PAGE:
• A 49.09% short float. This is huge. I have, really, no idea why the stock is being shorted so much. But the fact that the stock is remaining stable in price action, complimented with the nice fundamentals deems a short squeeze very likely.
Here's some TA for you, on the point of why in the short term, in a technical view, this is still a decent pick as well.

So there I have it. I feel pretty good about this pick.

I am holding shares in CALM, GM, and VBR right now.

Wednesday, September 23, 2015

Post about CALM

I got another article on Seeking Alpha up.

The link is here.

Tuesday, September 22, 2015

Supplementary Writing


Sorry for the post on such short notice. I will review my portfolio positions soon.

Just wanted to post that I have begun supplementing this blog with writing articles for Seeking Alpha.

I recently got my article on JetBlue Airways up, the link to read it is here if you want to check it out.

My overall profile is here.

Nonetheless, I will continue to post on this blog, so don't worry.

Sunday, July 19, 2015

It's been a while.

I have neglected this for far too long now. It's been what, a month and a half since my last post?

It's not like I've been sitting around all this time remaining idle, however. I've not neglected my investing activities. 

So this is just going to be a little rundown of what has happened so far since May 27th, my last entry, in chronological order.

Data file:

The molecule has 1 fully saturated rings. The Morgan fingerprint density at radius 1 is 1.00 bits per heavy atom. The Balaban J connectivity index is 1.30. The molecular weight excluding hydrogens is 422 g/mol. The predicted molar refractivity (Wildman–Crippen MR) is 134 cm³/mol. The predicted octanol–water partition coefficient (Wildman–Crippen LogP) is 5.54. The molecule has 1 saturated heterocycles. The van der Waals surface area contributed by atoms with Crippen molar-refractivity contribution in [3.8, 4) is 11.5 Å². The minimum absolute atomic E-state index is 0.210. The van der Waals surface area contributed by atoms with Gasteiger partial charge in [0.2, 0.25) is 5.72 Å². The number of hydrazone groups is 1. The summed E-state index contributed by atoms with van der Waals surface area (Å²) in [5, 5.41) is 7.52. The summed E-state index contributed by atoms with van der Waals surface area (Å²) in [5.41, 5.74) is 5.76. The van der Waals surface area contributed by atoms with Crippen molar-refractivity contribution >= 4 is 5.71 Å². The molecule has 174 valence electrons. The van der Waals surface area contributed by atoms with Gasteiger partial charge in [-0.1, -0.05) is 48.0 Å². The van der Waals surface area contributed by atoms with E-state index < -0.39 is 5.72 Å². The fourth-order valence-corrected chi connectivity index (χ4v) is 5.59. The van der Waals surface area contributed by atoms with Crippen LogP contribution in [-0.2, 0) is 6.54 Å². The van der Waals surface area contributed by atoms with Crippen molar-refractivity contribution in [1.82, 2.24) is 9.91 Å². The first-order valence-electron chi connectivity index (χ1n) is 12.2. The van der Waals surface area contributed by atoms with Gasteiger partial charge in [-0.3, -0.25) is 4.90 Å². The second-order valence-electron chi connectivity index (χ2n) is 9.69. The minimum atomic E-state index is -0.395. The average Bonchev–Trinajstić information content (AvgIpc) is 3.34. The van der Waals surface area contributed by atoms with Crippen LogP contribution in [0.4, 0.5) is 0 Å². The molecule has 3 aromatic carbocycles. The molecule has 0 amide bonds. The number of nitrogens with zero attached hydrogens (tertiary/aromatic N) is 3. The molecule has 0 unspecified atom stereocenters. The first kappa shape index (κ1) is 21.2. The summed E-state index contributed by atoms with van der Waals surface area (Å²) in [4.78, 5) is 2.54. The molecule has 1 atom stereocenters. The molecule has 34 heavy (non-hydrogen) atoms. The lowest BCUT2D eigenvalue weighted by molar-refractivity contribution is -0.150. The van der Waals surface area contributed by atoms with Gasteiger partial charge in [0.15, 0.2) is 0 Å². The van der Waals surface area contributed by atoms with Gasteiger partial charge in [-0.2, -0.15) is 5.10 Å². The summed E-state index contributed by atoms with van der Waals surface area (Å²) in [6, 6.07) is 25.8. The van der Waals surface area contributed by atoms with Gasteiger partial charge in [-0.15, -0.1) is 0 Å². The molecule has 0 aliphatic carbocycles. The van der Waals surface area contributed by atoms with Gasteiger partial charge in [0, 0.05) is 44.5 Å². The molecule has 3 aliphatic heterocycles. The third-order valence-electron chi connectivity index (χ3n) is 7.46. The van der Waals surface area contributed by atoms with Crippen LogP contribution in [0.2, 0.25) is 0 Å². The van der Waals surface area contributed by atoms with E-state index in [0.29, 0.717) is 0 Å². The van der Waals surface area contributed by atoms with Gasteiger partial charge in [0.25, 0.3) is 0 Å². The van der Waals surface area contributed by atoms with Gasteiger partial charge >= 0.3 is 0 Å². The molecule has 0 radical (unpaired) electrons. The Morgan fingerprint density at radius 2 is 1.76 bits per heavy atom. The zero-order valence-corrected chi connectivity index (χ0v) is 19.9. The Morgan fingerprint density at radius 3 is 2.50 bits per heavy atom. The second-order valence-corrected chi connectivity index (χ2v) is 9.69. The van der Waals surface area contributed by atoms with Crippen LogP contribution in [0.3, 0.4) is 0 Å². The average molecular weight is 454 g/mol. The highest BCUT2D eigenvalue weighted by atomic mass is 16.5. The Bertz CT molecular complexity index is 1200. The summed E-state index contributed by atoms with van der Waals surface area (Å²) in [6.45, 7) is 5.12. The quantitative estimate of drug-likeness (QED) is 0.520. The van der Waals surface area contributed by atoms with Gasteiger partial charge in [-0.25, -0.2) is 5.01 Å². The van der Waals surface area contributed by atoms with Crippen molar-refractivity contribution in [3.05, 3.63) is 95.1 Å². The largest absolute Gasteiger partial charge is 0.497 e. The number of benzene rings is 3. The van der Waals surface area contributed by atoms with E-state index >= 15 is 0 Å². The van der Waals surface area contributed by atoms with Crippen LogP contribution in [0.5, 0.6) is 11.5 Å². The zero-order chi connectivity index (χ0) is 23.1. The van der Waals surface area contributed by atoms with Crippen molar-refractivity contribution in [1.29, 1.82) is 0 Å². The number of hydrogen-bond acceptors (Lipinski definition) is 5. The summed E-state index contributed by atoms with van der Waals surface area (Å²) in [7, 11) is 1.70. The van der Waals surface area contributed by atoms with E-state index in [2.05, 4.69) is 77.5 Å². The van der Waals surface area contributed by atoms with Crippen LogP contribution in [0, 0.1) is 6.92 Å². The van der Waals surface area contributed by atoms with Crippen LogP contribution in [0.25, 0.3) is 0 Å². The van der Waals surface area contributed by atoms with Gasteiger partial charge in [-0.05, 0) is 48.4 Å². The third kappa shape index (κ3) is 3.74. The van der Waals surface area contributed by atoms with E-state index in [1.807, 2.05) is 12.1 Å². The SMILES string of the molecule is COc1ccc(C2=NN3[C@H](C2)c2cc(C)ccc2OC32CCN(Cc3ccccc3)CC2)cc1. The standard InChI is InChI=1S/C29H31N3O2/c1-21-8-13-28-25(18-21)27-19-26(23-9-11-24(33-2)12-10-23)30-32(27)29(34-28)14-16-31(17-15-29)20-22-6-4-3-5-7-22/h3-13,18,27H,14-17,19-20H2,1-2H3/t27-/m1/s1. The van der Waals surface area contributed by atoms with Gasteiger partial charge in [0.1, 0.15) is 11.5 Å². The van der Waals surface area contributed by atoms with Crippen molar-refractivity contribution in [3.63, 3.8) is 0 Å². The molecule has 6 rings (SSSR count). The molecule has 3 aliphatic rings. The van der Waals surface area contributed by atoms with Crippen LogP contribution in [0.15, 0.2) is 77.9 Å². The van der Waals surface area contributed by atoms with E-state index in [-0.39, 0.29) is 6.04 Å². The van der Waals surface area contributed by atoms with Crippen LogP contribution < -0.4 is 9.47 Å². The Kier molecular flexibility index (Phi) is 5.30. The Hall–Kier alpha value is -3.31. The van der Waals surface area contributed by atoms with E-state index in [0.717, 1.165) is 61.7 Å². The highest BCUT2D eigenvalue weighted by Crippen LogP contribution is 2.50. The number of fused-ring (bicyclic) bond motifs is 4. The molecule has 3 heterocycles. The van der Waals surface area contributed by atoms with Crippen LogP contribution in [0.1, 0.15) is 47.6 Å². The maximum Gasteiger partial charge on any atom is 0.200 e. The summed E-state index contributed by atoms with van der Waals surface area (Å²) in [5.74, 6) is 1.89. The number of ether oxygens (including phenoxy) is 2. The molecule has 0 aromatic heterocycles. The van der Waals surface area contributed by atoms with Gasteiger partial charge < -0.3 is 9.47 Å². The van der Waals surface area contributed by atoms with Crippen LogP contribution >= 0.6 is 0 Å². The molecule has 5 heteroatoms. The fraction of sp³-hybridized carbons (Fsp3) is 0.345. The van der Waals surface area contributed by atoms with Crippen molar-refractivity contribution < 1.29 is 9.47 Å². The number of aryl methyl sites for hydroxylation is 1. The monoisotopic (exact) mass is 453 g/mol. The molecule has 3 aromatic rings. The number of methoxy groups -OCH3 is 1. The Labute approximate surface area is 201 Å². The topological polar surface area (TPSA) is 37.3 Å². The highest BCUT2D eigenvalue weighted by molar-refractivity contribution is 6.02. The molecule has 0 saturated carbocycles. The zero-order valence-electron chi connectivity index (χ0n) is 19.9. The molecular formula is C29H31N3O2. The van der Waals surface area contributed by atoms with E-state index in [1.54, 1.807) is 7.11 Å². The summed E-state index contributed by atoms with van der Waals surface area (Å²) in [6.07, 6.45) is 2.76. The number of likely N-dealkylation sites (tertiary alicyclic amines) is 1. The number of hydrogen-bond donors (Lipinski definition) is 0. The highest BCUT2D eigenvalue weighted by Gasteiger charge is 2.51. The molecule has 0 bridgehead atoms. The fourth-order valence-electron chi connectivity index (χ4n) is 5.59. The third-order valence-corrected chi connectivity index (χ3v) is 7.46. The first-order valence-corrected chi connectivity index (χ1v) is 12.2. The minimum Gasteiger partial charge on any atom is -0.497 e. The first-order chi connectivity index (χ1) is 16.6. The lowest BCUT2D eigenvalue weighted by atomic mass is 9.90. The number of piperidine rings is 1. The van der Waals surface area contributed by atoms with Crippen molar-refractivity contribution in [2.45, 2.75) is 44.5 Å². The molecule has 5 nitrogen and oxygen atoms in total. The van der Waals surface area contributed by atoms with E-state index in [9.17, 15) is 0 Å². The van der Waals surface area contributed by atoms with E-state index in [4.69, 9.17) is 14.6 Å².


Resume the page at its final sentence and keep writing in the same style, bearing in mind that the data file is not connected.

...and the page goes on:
1. The simulator has died already. It's somewhat depressing, and I guess it speaks to the consistency needed to perform well or something. I was far and away in first due to my speculative bets with like a 15% return while the next guy had a meager 4%, and I was getting really bored. I checked my competition's portfolios and some of them were doing really boring stuff, like investing maybe 5% of their entire portfolio in Apple or something. So their portfolios each day would fluctuate under a tenth of a percent each day, which I guess is a safe way of going about it, but it definitely translates into an uneventful experience. I already stopped doing it for a while; I'm now just doing my own thing.
  2. I got the internship. It's been pretty awesome so far. I'm halfway through it, but it has been thoroughly enjoyable. Nothing really much else to say about it, really. It's been much better than what the stereotypical internship experience would have one assume.
  3. Modified my portfolio. That's what I'm going to talk about most.